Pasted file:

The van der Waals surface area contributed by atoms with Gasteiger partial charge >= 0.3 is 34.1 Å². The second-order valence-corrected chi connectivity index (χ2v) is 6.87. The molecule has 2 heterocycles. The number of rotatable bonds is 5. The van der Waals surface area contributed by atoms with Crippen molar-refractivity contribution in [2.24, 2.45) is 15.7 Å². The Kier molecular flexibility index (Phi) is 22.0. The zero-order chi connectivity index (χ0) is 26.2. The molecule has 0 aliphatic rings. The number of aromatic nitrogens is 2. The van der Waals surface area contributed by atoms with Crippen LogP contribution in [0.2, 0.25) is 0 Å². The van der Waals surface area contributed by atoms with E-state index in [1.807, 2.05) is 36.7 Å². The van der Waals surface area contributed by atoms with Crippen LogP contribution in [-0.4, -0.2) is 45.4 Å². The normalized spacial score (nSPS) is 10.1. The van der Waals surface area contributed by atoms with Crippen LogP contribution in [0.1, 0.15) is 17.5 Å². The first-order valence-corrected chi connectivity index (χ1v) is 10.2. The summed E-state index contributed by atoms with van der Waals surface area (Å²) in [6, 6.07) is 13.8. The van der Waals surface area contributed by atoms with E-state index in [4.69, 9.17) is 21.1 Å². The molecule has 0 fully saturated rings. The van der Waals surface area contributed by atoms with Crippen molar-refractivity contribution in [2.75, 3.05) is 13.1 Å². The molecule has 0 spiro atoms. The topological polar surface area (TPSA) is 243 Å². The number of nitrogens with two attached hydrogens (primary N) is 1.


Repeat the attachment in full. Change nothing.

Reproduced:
The van der Waals surface area contributed by atoms with Gasteiger partial charge >= 0.3 is 34.1 Å². The second-order valence-corrected chi connectivity index (χ2v) is 6.87. The molecule has 2 heterocycles. The number of rotatable bonds is 5. The van der Waals surface area contributed by atoms with Crippen molar-refractivity contribution in [2.24, 2.45) is 15.7 Å². The Kier molecular flexibility index (Phi) is 22.0. The zero-order chi connectivity index (χ0) is 26.2. The molecule has 0 aliphatic rings. The number of aromatic nitrogens is 2. The van der Waals surface area contributed by atoms with Crippen LogP contribution in [0.2, 0.25) is 0 Å². The van der Waals surface area contributed by atoms with E-state index in [1.807, 2.05) is 36.7 Å². The van der Waals surface area contributed by atoms with Crippen LogP contribution in [-0.4, -0.2) is 45.4 Å². The normalized spacial score (nSPS) is 10.1. The van der Waals surface area contributed by atoms with Crippen LogP contribution in [0.1, 0.15) is 17.5 Å². The first-order valence-corrected chi connectivity index (χ1v) is 10.2. The summed E-state index contributed by atoms with van der Waals surface area (Å²) in [6, 6.07) is 13.8. The van der Waals surface area contributed by atoms with E-state index in [4.69, 9.17) is 21.1 Å². The molecule has 0 fully saturated rings. The van der Waals surface area contributed by atoms with Crippen molar-refractivity contribution in [2.75, 3.05) is 13.1 Å². The molecule has 0 spiro atoms. The topological polar surface area (TPSA) is 243 Å². The number of nitrogens with two attached hydrogens (primary N) is 1.